Inherent Vice

Starring: Joaquin Phoenix, Josh Brolin, Reese Witherspoon, Owen Wilson, Katherine Waterston, Maya Rudolph, Eric Roberts, Jena Malone, Martin Short, Martin Donovan
Directed By: Paul Thomas Anderson

What a bizarre, strange movie. I mean that in a good way. Except, it seems like the film doesn’t always make sense, or is incredibly coherent. The ensemble cast, and the weaving of storylines, mixed with sort of a trippy, drug fueled feel, make Inherent Vice a borderline coherent film.

From what I can tell, Doc (Phoenix) is a private eye, who likes his weed and sex. He’s hooking up with this girl Shasta (Waterston), who starts to tell him about this conspiracy theory involving a developer (Roberts), and then she disappears. So, he goes to look for her. But, for a while he’s also looking for a missing musician at the behest of the musicians wife (Malone), while also dealing with an asshole police officer (Brolin), and Doc’s sometime lover (Witherspoon). Describing this plot on Twitter would be impossible.

Phoenix is really good in his role. It almost feels crafted especially for him. The problem is that the material is a little lightweight, and there are incredibly strong best actor performances that just eclipse his performance. Even Brolin in supporting actor faces tough competition and stronger performances. Probably the brightest performance is Katherine Waterston, daughter of Sam Waterston, who might be a breakthrough actress coming out of Inherent Vice.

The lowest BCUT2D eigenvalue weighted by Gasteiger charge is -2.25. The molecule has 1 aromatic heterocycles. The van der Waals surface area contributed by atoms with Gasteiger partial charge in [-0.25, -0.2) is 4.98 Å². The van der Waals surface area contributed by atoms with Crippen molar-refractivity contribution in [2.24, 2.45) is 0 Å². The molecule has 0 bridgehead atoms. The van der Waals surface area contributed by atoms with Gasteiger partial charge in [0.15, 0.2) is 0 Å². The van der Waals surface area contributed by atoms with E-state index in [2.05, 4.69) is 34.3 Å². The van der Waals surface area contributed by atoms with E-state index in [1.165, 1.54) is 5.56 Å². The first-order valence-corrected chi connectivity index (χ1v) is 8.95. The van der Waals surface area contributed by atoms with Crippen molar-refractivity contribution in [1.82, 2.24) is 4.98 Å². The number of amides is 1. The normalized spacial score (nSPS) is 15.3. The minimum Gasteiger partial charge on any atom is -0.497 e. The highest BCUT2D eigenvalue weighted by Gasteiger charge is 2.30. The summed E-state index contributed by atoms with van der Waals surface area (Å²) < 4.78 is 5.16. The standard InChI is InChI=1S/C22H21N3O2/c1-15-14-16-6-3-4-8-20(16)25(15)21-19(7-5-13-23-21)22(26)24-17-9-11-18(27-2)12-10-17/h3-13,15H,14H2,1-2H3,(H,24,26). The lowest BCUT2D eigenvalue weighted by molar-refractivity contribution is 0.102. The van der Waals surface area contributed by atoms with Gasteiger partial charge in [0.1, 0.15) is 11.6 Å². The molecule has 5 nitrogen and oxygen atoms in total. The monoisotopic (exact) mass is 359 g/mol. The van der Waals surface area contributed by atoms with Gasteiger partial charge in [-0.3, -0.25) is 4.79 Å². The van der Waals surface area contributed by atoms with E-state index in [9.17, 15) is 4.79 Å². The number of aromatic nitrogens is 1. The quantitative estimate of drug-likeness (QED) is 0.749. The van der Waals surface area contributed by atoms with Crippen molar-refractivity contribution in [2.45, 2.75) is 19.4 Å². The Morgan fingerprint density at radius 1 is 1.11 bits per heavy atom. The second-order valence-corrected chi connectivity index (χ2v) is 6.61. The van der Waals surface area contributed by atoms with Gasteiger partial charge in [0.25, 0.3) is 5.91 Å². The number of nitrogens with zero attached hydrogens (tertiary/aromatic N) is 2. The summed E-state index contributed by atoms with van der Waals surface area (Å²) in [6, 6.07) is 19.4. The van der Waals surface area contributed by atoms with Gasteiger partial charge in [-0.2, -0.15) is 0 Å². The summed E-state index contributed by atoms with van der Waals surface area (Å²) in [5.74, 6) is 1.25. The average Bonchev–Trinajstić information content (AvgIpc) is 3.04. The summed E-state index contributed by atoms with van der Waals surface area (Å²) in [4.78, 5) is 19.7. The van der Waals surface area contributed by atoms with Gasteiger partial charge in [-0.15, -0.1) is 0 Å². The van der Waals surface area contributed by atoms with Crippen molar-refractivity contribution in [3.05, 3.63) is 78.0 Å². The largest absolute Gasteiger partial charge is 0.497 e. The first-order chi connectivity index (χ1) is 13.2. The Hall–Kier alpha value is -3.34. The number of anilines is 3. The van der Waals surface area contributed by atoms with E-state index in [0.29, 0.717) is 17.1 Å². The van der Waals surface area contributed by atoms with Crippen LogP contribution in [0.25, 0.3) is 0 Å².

Like I said, the biggest problem that I have with the film is that it doesn’t always make sense. It jumps around a lot, and you feel like you’re missing something. I always felt like I had missed a scene, or a line of dialogue. I never quite felt comfortable in the plot. I wanted to be, because it seemed like a cool story. It also jumps back and forth between serious to slapstick and back again. It also hovers in between, but you can have a serious scene followed by a slapstick moment. I wouldn’t call it a comedy or a drama, and dramedy really doesn’t apply here either. It’s some kind of a crime movie, but almost genre defying.

Inherent Vice is possibly more perplexing than it needed to be for its own good. It’s hard to play ball with heavy hitters when you’re not bringing your best work to the table. I feel like that’s what happened here, and Paul Thomas Anderson (who has directed much better films) didn’t come to play with his best work. This is his Jackie Brown, or his Darjeeling Limited. Not necessarily a bad film, but when you’re known for hitting home runs, people often look at your solid base hit as being sub par. Anderson suffers here from being one of the best working directors, and setting the bar so high for himself.

It could have been, and it should have been better. It should have made more sense. It just fell short.


Say Something!

Fill in your details below or click an icon to log in: Logo

You are commenting using your account. Log Out /  Change )

Twitter picture

You are commenting using your Twitter account. Log Out /  Change )

Facebook photo

You are commenting using your Facebook account. Log Out /  Change )

Connecting to %s